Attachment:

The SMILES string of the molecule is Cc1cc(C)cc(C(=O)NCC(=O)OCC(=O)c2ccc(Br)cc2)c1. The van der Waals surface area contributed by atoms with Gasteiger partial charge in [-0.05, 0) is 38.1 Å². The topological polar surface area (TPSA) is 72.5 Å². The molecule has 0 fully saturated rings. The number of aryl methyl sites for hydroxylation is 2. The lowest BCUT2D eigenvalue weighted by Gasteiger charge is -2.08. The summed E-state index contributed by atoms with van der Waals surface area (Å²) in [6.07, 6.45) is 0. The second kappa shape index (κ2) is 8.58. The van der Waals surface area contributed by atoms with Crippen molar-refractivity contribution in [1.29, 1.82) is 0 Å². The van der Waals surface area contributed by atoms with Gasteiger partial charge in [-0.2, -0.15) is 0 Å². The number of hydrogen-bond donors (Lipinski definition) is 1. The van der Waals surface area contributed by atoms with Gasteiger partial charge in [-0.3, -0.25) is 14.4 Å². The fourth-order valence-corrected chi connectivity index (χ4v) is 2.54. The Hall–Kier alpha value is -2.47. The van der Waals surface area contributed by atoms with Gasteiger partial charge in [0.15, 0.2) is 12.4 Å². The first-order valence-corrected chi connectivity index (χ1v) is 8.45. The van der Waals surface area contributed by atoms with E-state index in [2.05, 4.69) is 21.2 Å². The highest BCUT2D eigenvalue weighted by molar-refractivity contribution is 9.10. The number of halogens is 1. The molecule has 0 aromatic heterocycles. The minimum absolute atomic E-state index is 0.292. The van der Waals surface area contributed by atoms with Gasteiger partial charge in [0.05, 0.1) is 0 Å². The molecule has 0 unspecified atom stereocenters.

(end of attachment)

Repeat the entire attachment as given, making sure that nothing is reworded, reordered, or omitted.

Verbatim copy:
The SMILES string of the molecule is Cc1cc(C)cc(C(=O)NCC(=O)OCC(=O)c2ccc(Br)cc2)c1. The van der Waals surface area contributed by atoms with Gasteiger partial charge in [-0.05, 0) is 38.1 Å². The topological polar surface area (TPSA) is 72.5 Å². The molecule has 0 fully saturated rings. The number of aryl methyl sites for hydroxylation is 2. The lowest BCUT2D eigenvalue weighted by Gasteiger charge is -2.08. The summed E-state index contributed by atoms with van der Waals surface area (Å²) in [6.07, 6.45) is 0. The second kappa shape index (κ2) is 8.58. The van der Waals surface area contributed by atoms with Crippen molar-refractivity contribution in [1.29, 1.82) is 0 Å². The van der Waals surface area contributed by atoms with Gasteiger partial charge in [-0.2, -0.15) is 0 Å². The number of hydrogen-bond donors (Lipinski definition) is 1. The van der Waals surface area contributed by atoms with Gasteiger partial charge in [-0.3, -0.25) is 14.4 Å². The fourth-order valence-corrected chi connectivity index (χ4v) is 2.54. The Hall–Kier alpha value is -2.47. The van der Waals surface area contributed by atoms with Gasteiger partial charge in [0.15, 0.2) is 12.4 Å². The first-order valence-corrected chi connectivity index (χ1v) is 8.45. The van der Waals surface area contributed by atoms with E-state index in [2.05, 4.69) is 21.2 Å². The highest BCUT2D eigenvalue weighted by molar-refractivity contribution is 9.10. The number of halogens is 1. The molecule has 0 aromatic heterocycles. The minimum absolute atomic E-state index is 0.292. The van der Waals surface area contributed by atoms with Gasteiger partial charge in [0.05, 0.1) is 0 Å². The molecule has 0 unspecified atom stereocenters.